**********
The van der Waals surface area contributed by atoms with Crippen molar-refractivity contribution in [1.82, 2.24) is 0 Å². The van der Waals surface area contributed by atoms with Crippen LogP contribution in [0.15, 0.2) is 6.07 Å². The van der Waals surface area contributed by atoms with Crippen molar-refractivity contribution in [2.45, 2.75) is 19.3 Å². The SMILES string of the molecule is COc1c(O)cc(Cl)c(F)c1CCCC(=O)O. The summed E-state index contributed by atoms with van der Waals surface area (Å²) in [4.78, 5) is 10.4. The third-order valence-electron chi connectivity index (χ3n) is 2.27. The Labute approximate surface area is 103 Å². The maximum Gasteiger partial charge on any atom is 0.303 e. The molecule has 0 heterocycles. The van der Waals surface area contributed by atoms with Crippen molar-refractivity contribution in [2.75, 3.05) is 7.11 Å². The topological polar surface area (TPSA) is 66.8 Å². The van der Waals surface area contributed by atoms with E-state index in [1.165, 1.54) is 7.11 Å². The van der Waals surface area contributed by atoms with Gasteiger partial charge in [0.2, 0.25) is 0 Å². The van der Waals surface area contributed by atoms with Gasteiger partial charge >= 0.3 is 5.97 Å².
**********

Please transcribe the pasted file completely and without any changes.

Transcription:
The van der Waals surface area contributed by atoms with Crippen molar-refractivity contribution in [1.82, 2.24) is 0 Å². The van der Waals surface area contributed by atoms with Crippen LogP contribution in [0.15, 0.2) is 6.07 Å². The van der Waals surface area contributed by atoms with Crippen molar-refractivity contribution in [2.45, 2.75) is 19.3 Å². The SMILES string of the molecule is COc1c(O)cc(Cl)c(F)c1CCCC(=O)O. The summed E-state index contributed by atoms with van der Waals surface area (Å²) in [4.78, 5) is 10.4. The third-order valence-electron chi connectivity index (χ3n) is 2.27. The Labute approximate surface area is 103 Å². The maximum Gasteiger partial charge on any atom is 0.303 e. The molecule has 0 heterocycles. The van der Waals surface area contributed by atoms with Crippen molar-refractivity contribution in [2.75, 3.05) is 7.11 Å². The topological polar surface area (TPSA) is 66.8 Å². The van der Waals surface area contributed by atoms with E-state index in [1.165, 1.54) is 7.11 Å². The van der Waals surface area contributed by atoms with Gasteiger partial charge in [0.2, 0.25) is 0 Å². The van der Waals surface area contributed by atoms with Gasteiger partial charge >= 0.3 is 5.97 Å².